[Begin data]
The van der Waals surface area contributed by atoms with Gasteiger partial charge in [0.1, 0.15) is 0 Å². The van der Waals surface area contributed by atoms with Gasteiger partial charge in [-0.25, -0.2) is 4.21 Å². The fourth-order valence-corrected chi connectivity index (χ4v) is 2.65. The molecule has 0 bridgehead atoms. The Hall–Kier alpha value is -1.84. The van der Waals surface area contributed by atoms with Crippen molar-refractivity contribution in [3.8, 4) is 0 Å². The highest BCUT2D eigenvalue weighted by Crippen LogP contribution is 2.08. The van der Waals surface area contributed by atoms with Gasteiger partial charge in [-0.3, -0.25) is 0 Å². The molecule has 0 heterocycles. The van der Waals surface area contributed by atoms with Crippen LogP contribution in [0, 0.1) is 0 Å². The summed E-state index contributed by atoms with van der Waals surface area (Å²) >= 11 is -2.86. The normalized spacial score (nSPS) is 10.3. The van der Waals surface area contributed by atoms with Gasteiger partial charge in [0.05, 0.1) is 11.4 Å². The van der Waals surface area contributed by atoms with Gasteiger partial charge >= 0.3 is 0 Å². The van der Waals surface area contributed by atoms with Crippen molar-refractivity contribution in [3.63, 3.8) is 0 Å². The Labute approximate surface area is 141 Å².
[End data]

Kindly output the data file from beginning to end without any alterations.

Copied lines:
The van der Waals surface area contributed by atoms with Gasteiger partial charge in [0.1, 0.15) is 0 Å². The van der Waals surface area contributed by atoms with Gasteiger partial charge in [-0.25, -0.2) is 4.21 Å². The fourth-order valence-corrected chi connectivity index (χ4v) is 2.65. The molecule has 0 bridgehead atoms. The Hall–Kier alpha value is -1.84. The van der Waals surface area contributed by atoms with Crippen molar-refractivity contribution in [3.8, 4) is 0 Å². The highest BCUT2D eigenvalue weighted by Crippen LogP contribution is 2.08. The van der Waals surface area contributed by atoms with Gasteiger partial charge in [-0.3, -0.25) is 0 Å². The molecule has 0 heterocycles. The van der Waals surface area contributed by atoms with Crippen LogP contribution in [0, 0.1) is 0 Å². The summed E-state index contributed by atoms with van der Waals surface area (Å²) >= 11 is -2.86. The normalized spacial score (nSPS) is 10.3. The van der Waals surface area contributed by atoms with Gasteiger partial charge in [0.05, 0.1) is 11.4 Å². The van der Waals surface area contributed by atoms with Gasteiger partial charge >= 0.3 is 0 Å². The van der Waals surface area contributed by atoms with Crippen molar-refractivity contribution in [3.63, 3.8) is 0 Å². The Labute approximate surface area is 141 Å².